The forecasters cited four main reasons for an active season:

1) Moderate La Niña conditions should be present during the most active portion of this year's hurricane season (August - October). This should lead to reduced levels of vertical wind shear compared with what was witnessed in 2009.

2) Current SST anomalies are running at near-record warm levels. These very warm waters are associated with dynamic and thermodynamic factors that are very conducive for an active Atlantic hurricane season.

3) Very low sea level pressures prevailed during June and July over the tropical Atlantic. Weaker high pressure typically results in weaker trade winds that are commonly associated with more active hurricane seasons.

4) We are in the midst of a multi-decadal era of major hurricane activity, which began in 1995. Major hurricanes cause 80 - 85 percent of normalized hurricane damage.

Analogue years
The CSU team picked four previous years when atmospheric and oceanic conditions were similar to what we are seeing this summer. Those four years were 2005, the worst hurricane season of all time; 1998, which featured 3 major hurricanes, including Category 5 Hurricane Mitch; 1952, a relatively average year that featured just 7 named storms, but 3 major hurricanes; and 1958, a severe season with 5 major hurricanes. The mean activity for these five years was 17 named storms, 11 hurricanes, and 5 intense hurricanes, almost the same as the 2010 CSU forecast.

How accurate are the August forecasts?
The August forecasts by the CSU team over the past 12 years have had a skill 21% - 44% higher than a "no-skill" climatology forecast for number of named storms, hurricanes, intense hurricanes, and the ACE index (Figure 2). This is a good amount of skill for a seasonal forecast, and these August forecasts can be useful to businesses such as the insurance industry and oil and gas industry that need to make bets on how active the coming hurricane season will be. This year's August forecast uses a new formula, so we don't have any history on how the technique has behaved in the past. An Excel spreadsheet of their forecast skill (expressed as a mathematical correlation coefficient) show values from 0.61 to 0.65 for their previous August forecasts using different techniques, which is respectable.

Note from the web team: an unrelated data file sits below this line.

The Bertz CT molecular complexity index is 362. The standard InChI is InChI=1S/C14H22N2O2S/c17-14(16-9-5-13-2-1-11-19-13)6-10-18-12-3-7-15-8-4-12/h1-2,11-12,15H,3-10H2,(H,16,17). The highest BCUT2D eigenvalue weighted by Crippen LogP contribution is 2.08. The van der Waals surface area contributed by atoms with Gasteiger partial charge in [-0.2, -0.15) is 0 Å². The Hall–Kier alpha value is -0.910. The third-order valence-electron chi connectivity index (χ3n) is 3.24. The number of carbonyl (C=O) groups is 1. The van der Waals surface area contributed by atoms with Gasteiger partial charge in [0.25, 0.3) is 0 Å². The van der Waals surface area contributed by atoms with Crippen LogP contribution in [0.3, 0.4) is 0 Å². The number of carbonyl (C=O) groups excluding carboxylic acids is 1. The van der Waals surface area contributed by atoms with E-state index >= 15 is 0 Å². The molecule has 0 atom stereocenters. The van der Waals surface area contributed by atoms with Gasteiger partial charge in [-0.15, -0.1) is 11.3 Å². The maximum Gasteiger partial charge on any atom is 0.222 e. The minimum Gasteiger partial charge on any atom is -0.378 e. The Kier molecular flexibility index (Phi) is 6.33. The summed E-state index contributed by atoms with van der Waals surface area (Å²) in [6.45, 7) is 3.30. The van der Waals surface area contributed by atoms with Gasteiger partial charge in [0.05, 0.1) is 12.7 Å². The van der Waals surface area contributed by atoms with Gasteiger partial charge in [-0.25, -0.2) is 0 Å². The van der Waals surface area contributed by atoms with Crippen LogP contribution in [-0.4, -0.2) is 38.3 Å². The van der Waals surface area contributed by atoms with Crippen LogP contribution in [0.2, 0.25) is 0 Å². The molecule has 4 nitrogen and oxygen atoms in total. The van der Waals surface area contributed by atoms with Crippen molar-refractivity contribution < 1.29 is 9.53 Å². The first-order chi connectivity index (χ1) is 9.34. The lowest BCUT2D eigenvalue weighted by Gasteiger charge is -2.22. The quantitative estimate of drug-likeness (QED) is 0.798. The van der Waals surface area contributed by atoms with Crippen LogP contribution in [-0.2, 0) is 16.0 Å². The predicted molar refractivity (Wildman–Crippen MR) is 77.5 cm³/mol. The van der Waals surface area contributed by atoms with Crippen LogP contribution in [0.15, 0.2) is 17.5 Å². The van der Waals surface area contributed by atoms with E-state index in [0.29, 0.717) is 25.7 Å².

Figure 2. Comparison of the percent improvement over climatology for May and August seasonal hurricane forecasts for the Atlantic from NOAA, CSU and TSR from 1999-2009 (May) and 1998-2009 (August), using the Mean Squared Error. The British firm Tropical Storm Risk (TSR) will issue their outlook for the 2010 Atlantic hurricane season on June 4. Image credit: Verification of 12 years of NOAA seasonal hurricane forecasts, National Hurricane Center.

The British private forecasting firm Tropical Storm Risk, Inc. (TSR) is scheduled to release their August forecast later today. NOAA will also be issuing their August forecast sometime in the next week.

This season has had three named storms so far (Alex, Bonnie, and Colin.) It will be difficult to have a season with 19 or more named storms, since the four seasons that had at least 19 named storms all had at least five named storms by this point (August 4.) These four seasons were 1887, 1933, 1995, and 2005.

Next update
I'll have an update on Thursday morning.

Jeff Masters

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462. BA
Quoting hurricanejunky:


Don't think you can go on without JB's expert analysis? He isn't any better than any of the other experts. I'll take Dr. Masters over JB any day of the week. Which is why I pay for a WU sub not an inaccuweather sub.


accuweather pro has a lot more resources than just JB, it is worth the cost imo, especially with all the model data (including the ecmwf now)

I pay here and for accuweather pro...in addition, I think JB is one of the best, simple as that :)
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Quoting StormW:
MJO being stubborn: